The number of people known or suspected to be infected with Ebola in the West African outbreak is increasing, and the rate at which it is increasing is increasing. About 40 new cases are being reported per day on average, but the number of new cases has been going up by a few a day.

However, it is still unclear that these numbers represent what is actually happening on the ground. There is little confidence that the WHO has a good idea of who is currently stricken with the disease, and efforts to contain those who are have had mixed results.

A second outbreak is now occurring in the DR Congo (formerly Zaire). This is a second separate outbreak. So, it is NOT correct to say that Ebola has spread into the Congo. It didn’t. It emerged there independently.

What are the chances of that happening? I have long maintained that the conditions for Ebola spreading into human populations include factors that make the overall chance of that happening, for a large region, go up enough for multiple simultaneous epidemics to be more likely than chance might suggest. Perhaps I’ll discuss my reasoning for that another time. In any event, the DR Congo outbreak, about which we know very little so far, appears to be a different strain of Ebola, so this is not the Wester African Ebola spreading to Central Africa.

There are reports of a third outbreak of an unknown disease that might be Ebola also in the DR Congo. But that could be a lot of things. Including Ebola… so we shall see.

Also, there is one new case in Nigeria, after a period of several days with no new cases.

Comments

  1. #1 Jamie
    Stanford, CA
    August 25, 2014

    If the WHO reporting data are to be believed, the rate of increase is not, in fact, increasing. It is decreasing every so slightly. I will admit that the constancy of the reproduction number across the last 16 reporting periods makes me a bit suspicious and, of course, WHO has suggested that there is evidence on the ground of “massive under-reporting” but they haven’t really followed up on that.

  2. #2 Thomas Guiraud
    France
    August 26, 2014

    According to the WHO data. As of 22 august, the rate of increase IS, in fact increasing. Simply look at the graphics :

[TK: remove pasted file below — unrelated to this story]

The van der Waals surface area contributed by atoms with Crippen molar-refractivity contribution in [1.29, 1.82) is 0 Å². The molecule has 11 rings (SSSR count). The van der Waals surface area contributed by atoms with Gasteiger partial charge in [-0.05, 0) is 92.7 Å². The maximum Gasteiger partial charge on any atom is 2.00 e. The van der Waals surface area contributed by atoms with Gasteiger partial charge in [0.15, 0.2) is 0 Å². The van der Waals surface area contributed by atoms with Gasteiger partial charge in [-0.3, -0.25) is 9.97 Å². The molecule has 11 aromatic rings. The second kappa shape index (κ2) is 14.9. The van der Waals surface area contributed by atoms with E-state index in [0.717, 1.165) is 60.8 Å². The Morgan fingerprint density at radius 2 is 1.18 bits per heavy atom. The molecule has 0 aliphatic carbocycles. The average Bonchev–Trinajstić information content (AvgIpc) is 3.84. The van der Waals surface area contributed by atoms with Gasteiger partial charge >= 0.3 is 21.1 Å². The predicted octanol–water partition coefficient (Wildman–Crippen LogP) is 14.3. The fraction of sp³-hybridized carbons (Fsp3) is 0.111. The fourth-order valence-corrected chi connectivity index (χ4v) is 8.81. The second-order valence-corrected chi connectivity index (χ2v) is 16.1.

http://www.thomas.guiraud.co/biologie/evolution-de-la-mortalite-cumulee-lors-de-lepidemie-debola-en-afrique-de-louest-en-2014/

    Propagation rate is exponential in Liberia and itself sufficient to increase the propagation rate in all west africa.

  3. #3 Greg Laden
    August 26, 2014

    Actually, I get the rate of increase increasing at 1.6 per day. It probably depends on the exact data that are used and how it is parsed out. The reporting is for a variable number of days (each report may be 2,3, or 4 days) and that has to be taken into consideration, etc. But for the period shown in the graph above, the average additional cases is 41, for the last seven updates (going back to August 9th) it is 68. The simple slope of a linear model for the last several reporting data’s per day rate is 1.6. However, you are the expert on these things; what are you basing the decrease in rate?

    Given the circumstances I’m not sure why R0 would not be consistent.

  4. #4 Shayna Cooke
    Richmond, VA
    August 26, 2014

    I am putting this out there, please don’t think of me as ignorant, but is it not possible for this strain of Ebola to have mutated into a form that is spread via aerosols? It seems to me that the rate of infection spreading across W. Africa is more consistent with an airborne infection than an infection spread through somewhat casual contact. If I am correct, the Reston strain is spread via aerosols. Would it be such a leap for Zaire to be as well, now?

  5. #5 Greg Laden
    August 26, 2014

    Shayna, if Ebola in West Africa had mutated to become airborn the epidemiology would look very different, and the spread would be much more dramatic, so no, that almost certainly has not happened. The Reston case is a special circumstance, and actually, it may not be airborne in humans.

    But there is nothing that I know of that excludes the possibility of it happening. On the other hand, consider the evolutionary context of Ebola. In its native setting, it has a very good way of getting around among fruit bats. So, in a sense, it may be the case that Ebola is not predisposed to develop in this way.

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